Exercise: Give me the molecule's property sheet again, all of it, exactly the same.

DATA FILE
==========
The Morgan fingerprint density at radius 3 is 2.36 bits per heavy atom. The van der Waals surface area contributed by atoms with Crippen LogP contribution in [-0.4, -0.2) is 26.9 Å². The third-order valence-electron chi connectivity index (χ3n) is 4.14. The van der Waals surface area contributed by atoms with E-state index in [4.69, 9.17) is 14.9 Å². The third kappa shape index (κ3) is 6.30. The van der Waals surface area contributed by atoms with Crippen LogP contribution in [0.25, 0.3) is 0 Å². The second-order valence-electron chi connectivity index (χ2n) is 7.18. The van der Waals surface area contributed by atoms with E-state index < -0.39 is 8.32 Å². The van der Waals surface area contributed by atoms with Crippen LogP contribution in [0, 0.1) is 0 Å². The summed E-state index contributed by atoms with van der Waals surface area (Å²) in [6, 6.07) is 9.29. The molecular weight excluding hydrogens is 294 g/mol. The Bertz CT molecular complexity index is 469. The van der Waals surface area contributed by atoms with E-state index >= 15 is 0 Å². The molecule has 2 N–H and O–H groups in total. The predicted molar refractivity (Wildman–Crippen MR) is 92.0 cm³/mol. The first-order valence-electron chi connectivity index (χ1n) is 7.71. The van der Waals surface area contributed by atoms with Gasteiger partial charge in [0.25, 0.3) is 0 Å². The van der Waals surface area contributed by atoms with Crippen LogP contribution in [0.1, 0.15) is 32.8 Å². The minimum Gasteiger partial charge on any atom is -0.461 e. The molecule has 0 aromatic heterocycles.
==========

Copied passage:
The Morgan fingerprint density at radius 3 is 2.36 bits per heavy atom. The van der Waals surface area contributed by atoms with Crippen LogP contribution in [-0.4, -0.2) is 26.9 Å². The third-order valence-electron chi connectivity index (χ3n) is 4.14. The van der Waals surface area contributed by atoms with E-state index in [4.69, 9.17) is 14.9 Å². The third kappa shape index (κ3) is 6.30. The van der Waals surface area contributed by atoms with Crippen LogP contribution in [0.25, 0.3) is 0 Å². The second-order valence-electron chi connectivity index (χ2n) is 7.18. The van der Waals surface area contributed by atoms with E-state index < -0.39 is 8.32 Å². The van der Waals surface area contributed by atoms with Crippen LogP contribution in [0, 0.1) is 0 Å². The summed E-state index contributed by atoms with van der Waals surface area (Å²) in [6, 6.07) is 9.29. The molecular weight excluding hydrogens is 294 g/mol. The Bertz CT molecular complexity index is 469. The van der Waals surface area contributed by atoms with E-state index >= 15 is 0 Å². The molecule has 2 N–H and O–H groups in total. The predicted molar refractivity (Wildman–Crippen MR) is 92.0 cm³/mol. The first-order valence-electron chi connectivity index (χ1n) is 7.71. The van der Waals surface area contributed by atoms with Gasteiger partial charge in [0.25, 0.3) is 0 Å². The van der Waals surface area contributed by atoms with Crippen LogP contribution in [0.1, 0.15) is 32.8 Å². The minimum Gasteiger partial charge on any atom is -0.461 e. The molecule has 0 aromatic heterocycles.